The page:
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Truth Revenge, Justice and The Rest of It

May 5, 2011

O-gamer
Image via: fuck yeah dementia!!1!

GREAT SUCCESS in the war on terror, right? We’re told they killed that one guy, anyway. Which is symbolically a huge huge deal. And there seems to be a lot riding on folks buying into this thing.

What was remarkable about the military operation to me, is the same thing that troubles Jeff Goldstein:

What remains troubling to me is the circumstances surrounding bin Laden’s death: if he wasn’t armed, the SEAL team would have apprehended him if at all possible, unless they were given an entirely new kind of order, one that I’m nearly certain Holder and Obama would have never given (even as this “kill order” story continues to be floated). [Goldstein]

I’m far less certain that kind of order was one Obama would have never given, though this bizarre account of the decision making process, if there’s any truth to it, would seem to confirm but complicate the notion.

If there is any truth to the official account of the raid itself being offered for public consumption, it seems safe to assume, whoever was pulling the strings, the order was given that bin Laden not be taken alive.

Michael Moore offers a hilarious criticism of the decision to execute rather than bring to trial. He starts with a 100% repudiation of the death penalty, and concludes with an endorsement of it LOL:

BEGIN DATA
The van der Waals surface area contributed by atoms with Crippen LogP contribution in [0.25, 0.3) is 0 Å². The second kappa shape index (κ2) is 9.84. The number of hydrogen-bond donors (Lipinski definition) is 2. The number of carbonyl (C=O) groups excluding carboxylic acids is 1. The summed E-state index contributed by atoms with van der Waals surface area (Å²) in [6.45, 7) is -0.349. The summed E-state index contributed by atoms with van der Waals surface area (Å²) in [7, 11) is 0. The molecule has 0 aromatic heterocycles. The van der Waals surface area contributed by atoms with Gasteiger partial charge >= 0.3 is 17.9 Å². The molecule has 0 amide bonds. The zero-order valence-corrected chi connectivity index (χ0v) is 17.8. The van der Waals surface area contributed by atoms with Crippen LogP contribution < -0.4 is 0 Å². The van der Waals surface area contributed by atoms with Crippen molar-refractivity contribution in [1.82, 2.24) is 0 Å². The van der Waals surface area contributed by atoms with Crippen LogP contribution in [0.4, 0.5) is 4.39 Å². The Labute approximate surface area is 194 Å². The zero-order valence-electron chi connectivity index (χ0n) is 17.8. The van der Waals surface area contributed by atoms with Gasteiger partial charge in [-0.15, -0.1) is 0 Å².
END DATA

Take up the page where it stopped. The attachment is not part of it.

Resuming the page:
I am a Catholic, and the position of the Catholic Church and the Pope is that we are 100 percent against the death penalty unless it is in self-defense. Look at the Nuremberg Trials. We didn’t just pop a bullet in the heads of the worst scum in history. We thought it was important to put them on trial and expose their evil. In a democracy we believe in a system of justice and we believe in a judicial system that gives people a day in court…and then we hung them.

It doesn’t mean we can’t hang them afterward… [Moore]

The conventional defense of the decision to kill goes something like this, from Winston Smith:

A bunch of smart, well-informed people undoubtedly started thinking about this soon after 9/11. They apparently concluded what a bunch of laypeople, including myself, concluded: that there were too many problems associated with a trial for OBL. Dude was guilty as sin, and there was no doubt about it. It’s not like he denied it. Putting him on trial would have taken forever, given him a platform, stirred up the crazies…and there is always a nonzero probability that he could be found innocent–prosecutorial misconduct or who knows what. [Smith]

Tried and true. People have this argument handy and ready to go, don’t they? It’s the same rationalization used to prop up military tribunals and justify the indefinite detention of terrorism suspects at Gitmo.